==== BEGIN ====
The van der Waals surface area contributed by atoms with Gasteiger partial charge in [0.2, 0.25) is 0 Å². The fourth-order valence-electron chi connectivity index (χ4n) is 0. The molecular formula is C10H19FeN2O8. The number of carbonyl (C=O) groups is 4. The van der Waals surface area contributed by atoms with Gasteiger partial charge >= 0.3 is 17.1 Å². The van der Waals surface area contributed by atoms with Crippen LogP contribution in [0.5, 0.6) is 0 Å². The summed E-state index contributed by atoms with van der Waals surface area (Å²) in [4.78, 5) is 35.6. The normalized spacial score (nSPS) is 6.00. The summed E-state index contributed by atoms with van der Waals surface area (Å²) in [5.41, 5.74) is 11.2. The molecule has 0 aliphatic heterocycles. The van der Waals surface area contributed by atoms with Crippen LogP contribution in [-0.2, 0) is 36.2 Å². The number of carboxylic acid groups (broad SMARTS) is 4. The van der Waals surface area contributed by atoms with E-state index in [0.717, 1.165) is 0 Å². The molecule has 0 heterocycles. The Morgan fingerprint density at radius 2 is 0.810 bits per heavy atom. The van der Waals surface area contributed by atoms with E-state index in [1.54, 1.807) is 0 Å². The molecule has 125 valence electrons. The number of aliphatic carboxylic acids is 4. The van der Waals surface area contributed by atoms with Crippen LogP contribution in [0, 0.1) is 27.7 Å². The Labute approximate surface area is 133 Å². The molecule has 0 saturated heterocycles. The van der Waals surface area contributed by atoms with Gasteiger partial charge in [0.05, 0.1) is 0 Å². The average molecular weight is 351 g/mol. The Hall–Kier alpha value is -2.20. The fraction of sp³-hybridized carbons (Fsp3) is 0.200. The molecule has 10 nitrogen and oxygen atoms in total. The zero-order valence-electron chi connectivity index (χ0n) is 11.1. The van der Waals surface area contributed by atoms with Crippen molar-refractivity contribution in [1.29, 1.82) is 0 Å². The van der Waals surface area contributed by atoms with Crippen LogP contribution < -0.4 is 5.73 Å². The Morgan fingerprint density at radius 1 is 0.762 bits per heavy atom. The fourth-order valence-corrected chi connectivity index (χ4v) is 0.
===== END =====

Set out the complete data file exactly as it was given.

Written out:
The van der Waals surface area contributed by atoms with Gasteiger partial charge in [0.2, 0.25) is 0 Å². The fourth-order valence-electron chi connectivity index (χ4n) is 0. The molecular formula is C10H19FeN2O8. The number of carbonyl (C=O) groups is 4. The van der Waals surface area contributed by atoms with Gasteiger partial charge >= 0.3 is 17.1 Å². The van der Waals surface area contributed by atoms with Crippen LogP contribution in [0.5, 0.6) is 0 Å². The summed E-state index contributed by atoms with van der Waals surface area (Å²) in [4.78, 5) is 35.6. The normalized spacial score (nSPS) is 6.00. The summed E-state index contributed by atoms with van der Waals surface area (Å²) in [5.41, 5.74) is 11.2. The molecule has 0 aliphatic heterocycles. The van der Waals surface area contributed by atoms with Crippen LogP contribution in [-0.2, 0) is 36.2 Å². The number of carboxylic acid groups (broad SMARTS) is 4. The van der Waals surface area contributed by atoms with E-state index in [0.717, 1.165) is 0 Å². The molecule has 0 heterocycles. The Morgan fingerprint density at radius 2 is 0.810 bits per heavy atom. The van der Waals surface area contributed by atoms with E-state index in [1.54, 1.807) is 0 Å². The molecule has 125 valence electrons. The number of aliphatic carboxylic acids is 4. The van der Waals surface area contributed by atoms with Crippen LogP contribution in [0, 0.1) is 27.7 Å². The Labute approximate surface area is 133 Å². The molecule has 0 saturated heterocycles. The van der Waals surface area contributed by atoms with Gasteiger partial charge in [0.05, 0.1) is 0 Å². The average molecular weight is 351 g/mol. The Hall–Kier alpha value is -2.20. The fraction of sp³-hybridized carbons (Fsp3) is 0.200. The molecule has 10 nitrogen and oxygen atoms in total. The zero-order valence-electron chi connectivity index (χ0n) is 11.1. The van der Waals surface area contributed by atoms with Crippen molar-refractivity contribution in [1.29, 1.82) is 0 Å². The van der Waals surface area contributed by atoms with Crippen LogP contribution < -0.4 is 5.73 Å². The Morgan fingerprint density at radius 1 is 0.762 bits per heavy atom. The fourth-order valence-corrected chi connectivity index (χ4v) is 0.